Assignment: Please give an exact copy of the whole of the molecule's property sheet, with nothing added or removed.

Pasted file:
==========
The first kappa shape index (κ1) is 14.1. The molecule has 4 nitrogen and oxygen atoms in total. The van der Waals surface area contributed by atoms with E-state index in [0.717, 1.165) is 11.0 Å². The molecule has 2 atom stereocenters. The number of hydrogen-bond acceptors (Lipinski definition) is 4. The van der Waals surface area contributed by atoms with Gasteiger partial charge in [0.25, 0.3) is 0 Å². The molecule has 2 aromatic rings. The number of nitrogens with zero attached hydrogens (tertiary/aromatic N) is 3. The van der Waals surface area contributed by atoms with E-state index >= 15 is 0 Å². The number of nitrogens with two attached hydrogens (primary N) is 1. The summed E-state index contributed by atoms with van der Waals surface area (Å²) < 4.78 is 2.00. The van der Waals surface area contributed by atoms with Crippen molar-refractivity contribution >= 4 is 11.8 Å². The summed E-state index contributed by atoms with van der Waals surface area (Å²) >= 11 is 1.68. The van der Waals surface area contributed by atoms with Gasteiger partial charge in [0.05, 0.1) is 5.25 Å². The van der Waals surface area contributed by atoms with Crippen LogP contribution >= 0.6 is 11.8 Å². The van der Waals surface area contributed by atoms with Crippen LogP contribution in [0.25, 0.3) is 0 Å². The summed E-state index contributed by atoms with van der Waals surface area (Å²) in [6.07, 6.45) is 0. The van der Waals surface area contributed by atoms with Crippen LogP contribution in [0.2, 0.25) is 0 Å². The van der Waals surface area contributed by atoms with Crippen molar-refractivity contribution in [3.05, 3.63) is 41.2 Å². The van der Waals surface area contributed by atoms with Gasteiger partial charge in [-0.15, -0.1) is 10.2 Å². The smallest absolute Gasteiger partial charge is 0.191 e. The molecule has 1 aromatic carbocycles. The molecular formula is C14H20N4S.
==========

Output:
The first kappa shape index (κ1) is 14.1. The molecule has 4 nitrogen and oxygen atoms in total. The van der Waals surface area contributed by atoms with E-state index in [0.717, 1.165) is 11.0 Å². The molecule has 2 atom stereocenters. The number of hydrogen-bond acceptors (Lipinski definition) is 4. The van der Waals surface area contributed by atoms with Gasteiger partial charge in [0.25, 0.3) is 0 Å². The molecule has 2 aromatic rings. The number of nitrogens with zero attached hydrogens (tertiary/aromatic N) is 3. The van der Waals surface area contributed by atoms with E-state index >= 15 is 0 Å². The number of nitrogens with two attached hydrogens (primary N) is 1. The summed E-state index contributed by atoms with van der Waals surface area (Å²) < 4.78 is 2.00. The van der Waals surface area contributed by atoms with Crippen molar-refractivity contribution >= 4 is 11.8 Å². The summed E-state index contributed by atoms with van der Waals surface area (Å²) >= 11 is 1.68. The van der Waals surface area contributed by atoms with Gasteiger partial charge in [0.05, 0.1) is 5.25 Å². The van der Waals surface area contributed by atoms with Crippen LogP contribution >= 0.6 is 11.8 Å². The van der Waals surface area contributed by atoms with Crippen LogP contribution in [0.25, 0.3) is 0 Å². The summed E-state index contributed by atoms with van der Waals surface area (Å²) in [6.07, 6.45) is 0. The van der Waals surface area contributed by atoms with Crippen LogP contribution in [0.2, 0.25) is 0 Å². The van der Waals surface area contributed by atoms with Crippen molar-refractivity contribution in [3.05, 3.63) is 41.2 Å². The van der Waals surface area contributed by atoms with Gasteiger partial charge in [-0.15, -0.1) is 10.2 Å². The smallest absolute Gasteiger partial charge is 0.191 e. The molecule has 1 aromatic carbocycles. The molecular formula is C14H20N4S.